Olympic Sinks a Lightship

Olympic Sinks a Lightship

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Olympic Lightship

Olympic races by an ice-encrusted Nantucket Lightship (LV-117) in early April 1934, approximately one month before the fatal collision. (Click to enlarge)

On 15 May 1934, on a fog-shrouded morning off the New England coast, a New York-bound Olympic (1911) collided with and sank the Nantucket Lightship (LV-117).

Seven out of 11 crewmen on board the lightship were killed. A later examination showed that the White Star liner was homing-in on LV-117’s radio beacon a bit too accurately, leading to a direct collision with the unlucky lightship.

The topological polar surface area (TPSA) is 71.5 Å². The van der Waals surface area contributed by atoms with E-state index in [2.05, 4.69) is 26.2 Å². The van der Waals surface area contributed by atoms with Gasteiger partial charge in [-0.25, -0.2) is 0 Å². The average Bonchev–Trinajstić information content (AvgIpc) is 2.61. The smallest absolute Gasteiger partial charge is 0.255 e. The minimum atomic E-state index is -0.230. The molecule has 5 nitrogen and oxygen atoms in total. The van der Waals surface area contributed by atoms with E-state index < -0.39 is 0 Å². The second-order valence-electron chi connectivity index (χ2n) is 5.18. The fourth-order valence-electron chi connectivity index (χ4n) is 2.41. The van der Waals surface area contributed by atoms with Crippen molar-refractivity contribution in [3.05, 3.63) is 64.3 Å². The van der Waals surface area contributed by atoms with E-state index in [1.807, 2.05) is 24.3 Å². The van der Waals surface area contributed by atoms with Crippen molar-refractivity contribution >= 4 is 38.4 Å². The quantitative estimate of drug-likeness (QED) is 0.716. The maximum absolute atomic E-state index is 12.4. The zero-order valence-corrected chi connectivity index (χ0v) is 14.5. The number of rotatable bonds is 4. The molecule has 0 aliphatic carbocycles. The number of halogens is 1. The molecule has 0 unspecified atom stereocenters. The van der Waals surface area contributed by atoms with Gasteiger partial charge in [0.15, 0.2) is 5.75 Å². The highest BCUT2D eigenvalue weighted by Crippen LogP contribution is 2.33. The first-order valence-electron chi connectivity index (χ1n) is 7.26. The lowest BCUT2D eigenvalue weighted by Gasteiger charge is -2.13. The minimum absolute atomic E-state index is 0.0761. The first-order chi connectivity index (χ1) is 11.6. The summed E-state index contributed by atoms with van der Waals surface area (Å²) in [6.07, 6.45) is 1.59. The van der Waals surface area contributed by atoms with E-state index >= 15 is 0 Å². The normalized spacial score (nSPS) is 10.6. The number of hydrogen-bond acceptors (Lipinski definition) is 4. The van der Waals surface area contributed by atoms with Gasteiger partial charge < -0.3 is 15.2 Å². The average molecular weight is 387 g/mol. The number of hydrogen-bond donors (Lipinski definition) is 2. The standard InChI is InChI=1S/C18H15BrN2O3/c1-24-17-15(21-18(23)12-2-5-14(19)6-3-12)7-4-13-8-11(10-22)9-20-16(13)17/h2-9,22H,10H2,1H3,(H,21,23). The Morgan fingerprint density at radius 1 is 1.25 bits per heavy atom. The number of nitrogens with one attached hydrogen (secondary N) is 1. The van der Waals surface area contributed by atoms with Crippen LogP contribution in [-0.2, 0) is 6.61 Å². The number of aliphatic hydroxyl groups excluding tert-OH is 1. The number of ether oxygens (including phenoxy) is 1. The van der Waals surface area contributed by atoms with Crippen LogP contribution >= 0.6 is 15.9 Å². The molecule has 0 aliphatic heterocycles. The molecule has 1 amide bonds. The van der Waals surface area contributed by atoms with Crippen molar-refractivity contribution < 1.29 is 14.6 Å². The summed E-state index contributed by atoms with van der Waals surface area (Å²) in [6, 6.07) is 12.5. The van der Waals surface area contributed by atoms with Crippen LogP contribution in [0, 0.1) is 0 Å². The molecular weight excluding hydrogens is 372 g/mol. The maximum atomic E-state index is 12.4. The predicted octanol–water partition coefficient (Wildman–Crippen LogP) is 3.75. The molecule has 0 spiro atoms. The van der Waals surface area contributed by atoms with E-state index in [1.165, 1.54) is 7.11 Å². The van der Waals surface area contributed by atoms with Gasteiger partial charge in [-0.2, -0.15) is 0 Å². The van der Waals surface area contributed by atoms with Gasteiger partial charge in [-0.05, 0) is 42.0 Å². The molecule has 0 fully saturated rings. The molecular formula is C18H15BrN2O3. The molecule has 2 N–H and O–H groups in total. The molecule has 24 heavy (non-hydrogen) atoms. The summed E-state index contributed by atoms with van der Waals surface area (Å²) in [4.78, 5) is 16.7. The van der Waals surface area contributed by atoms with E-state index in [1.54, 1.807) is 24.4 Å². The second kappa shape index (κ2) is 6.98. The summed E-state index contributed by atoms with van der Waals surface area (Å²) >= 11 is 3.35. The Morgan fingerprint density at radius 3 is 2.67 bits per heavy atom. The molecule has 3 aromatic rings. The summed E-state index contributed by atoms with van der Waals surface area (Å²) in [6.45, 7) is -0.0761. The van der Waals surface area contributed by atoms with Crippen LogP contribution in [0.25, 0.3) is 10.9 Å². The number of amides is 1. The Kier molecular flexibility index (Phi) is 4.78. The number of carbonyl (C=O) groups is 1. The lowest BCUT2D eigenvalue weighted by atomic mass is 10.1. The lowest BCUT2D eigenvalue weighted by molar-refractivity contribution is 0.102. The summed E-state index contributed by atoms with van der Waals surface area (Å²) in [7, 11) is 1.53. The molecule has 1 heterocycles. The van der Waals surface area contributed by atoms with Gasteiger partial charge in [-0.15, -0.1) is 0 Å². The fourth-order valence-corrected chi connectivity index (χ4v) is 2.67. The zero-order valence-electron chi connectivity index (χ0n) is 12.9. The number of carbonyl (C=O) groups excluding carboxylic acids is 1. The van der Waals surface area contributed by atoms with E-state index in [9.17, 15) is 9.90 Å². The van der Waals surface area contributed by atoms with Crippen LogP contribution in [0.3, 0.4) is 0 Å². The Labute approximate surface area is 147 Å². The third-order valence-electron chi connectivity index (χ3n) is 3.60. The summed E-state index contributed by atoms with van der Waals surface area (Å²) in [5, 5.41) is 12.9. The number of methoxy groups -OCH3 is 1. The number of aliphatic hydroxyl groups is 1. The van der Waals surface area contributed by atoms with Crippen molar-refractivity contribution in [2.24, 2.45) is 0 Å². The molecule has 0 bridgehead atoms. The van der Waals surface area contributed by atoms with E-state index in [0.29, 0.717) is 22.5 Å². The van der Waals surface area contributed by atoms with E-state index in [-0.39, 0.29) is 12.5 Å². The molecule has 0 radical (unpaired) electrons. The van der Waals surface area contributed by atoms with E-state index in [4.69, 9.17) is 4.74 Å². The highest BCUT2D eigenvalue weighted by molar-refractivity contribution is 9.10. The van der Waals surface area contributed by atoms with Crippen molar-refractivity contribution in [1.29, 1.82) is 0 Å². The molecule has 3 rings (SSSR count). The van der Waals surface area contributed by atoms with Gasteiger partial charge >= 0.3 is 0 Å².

The incident occurred just five days after White Star Line was merged into Cunard Line to create Cunard-White Star Line. In less than a year, an aging Olympic—Titanic’s sister ship—would be permanently removed from service.

Just a few weeks earlier, in January 1934, LV-117 received a glancing blow from United States Lines’ Washington, resulting in no casualties and only minor damage to both vessels.

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